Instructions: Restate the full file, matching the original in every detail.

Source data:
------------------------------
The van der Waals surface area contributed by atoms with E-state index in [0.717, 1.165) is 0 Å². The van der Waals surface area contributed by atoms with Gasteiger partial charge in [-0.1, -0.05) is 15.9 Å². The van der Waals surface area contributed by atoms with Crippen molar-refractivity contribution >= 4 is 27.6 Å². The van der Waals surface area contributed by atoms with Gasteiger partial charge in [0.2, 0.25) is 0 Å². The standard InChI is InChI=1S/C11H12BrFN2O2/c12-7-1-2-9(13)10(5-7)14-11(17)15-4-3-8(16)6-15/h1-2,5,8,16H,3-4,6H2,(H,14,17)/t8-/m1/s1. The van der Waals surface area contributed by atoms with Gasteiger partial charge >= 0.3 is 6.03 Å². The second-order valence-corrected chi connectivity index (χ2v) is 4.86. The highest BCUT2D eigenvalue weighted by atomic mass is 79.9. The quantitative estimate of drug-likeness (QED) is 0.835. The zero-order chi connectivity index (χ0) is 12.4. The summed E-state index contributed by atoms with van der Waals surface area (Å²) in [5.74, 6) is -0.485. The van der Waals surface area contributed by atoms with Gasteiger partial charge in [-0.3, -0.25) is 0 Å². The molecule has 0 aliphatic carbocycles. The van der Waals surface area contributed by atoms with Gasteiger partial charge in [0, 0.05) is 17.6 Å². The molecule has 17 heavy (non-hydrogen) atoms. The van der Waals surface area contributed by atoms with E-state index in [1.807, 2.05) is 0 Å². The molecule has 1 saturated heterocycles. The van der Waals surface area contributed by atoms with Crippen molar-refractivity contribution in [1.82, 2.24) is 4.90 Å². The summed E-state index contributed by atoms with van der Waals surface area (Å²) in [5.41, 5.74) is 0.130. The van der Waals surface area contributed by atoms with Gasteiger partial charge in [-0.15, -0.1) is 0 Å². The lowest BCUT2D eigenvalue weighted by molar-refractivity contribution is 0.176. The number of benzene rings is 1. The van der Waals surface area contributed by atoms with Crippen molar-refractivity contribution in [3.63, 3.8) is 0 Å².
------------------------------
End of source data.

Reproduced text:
The van der Waals surface area contributed by atoms with E-state index in [0.717, 1.165) is 0 Å². The van der Waals surface area contributed by atoms with Gasteiger partial charge in [-0.1, -0.05) is 15.9 Å². The van der Waals surface area contributed by atoms with Crippen molar-refractivity contribution >= 4 is 27.6 Å². The van der Waals surface area contributed by atoms with Gasteiger partial charge in [0.2, 0.25) is 0 Å². The standard InChI is InChI=1S/C11H12BrFN2O2/c12-7-1-2-9(13)10(5-7)14-11(17)15-4-3-8(16)6-15/h1-2,5,8,16H,3-4,6H2,(H,14,17)/t8-/m1/s1. The van der Waals surface area contributed by atoms with Gasteiger partial charge >= 0.3 is 6.03 Å². The second-order valence-corrected chi connectivity index (χ2v) is 4.86. The highest BCUT2D eigenvalue weighted by atomic mass is 79.9. The quantitative estimate of drug-likeness (QED) is 0.835. The zero-order chi connectivity index (χ0) is 12.4. The summed E-state index contributed by atoms with van der Waals surface area (Å²) in [5.74, 6) is -0.485. The van der Waals surface area contributed by atoms with Gasteiger partial charge in [-0.3, -0.25) is 0 Å². The molecule has 0 aliphatic carbocycles. The van der Waals surface area contributed by atoms with Gasteiger partial charge in [0, 0.05) is 17.6 Å². The molecule has 17 heavy (non-hydrogen) atoms. The van der Waals surface area contributed by atoms with E-state index in [1.807, 2.05) is 0 Å². The molecule has 1 saturated heterocycles. The van der Waals surface area contributed by atoms with Crippen molar-refractivity contribution in [1.82, 2.24) is 4.90 Å². The summed E-state index contributed by atoms with van der Waals surface area (Å²) in [5.41, 5.74) is 0.130. The van der Waals surface area contributed by atoms with Gasteiger partial charge in [-0.15, -0.1) is 0 Å². The lowest BCUT2D eigenvalue weighted by molar-refractivity contribution is 0.176. The number of benzene rings is 1. The van der Waals surface area contributed by atoms with Crippen molar-refractivity contribution in [3.63, 3.8) is 0 Å².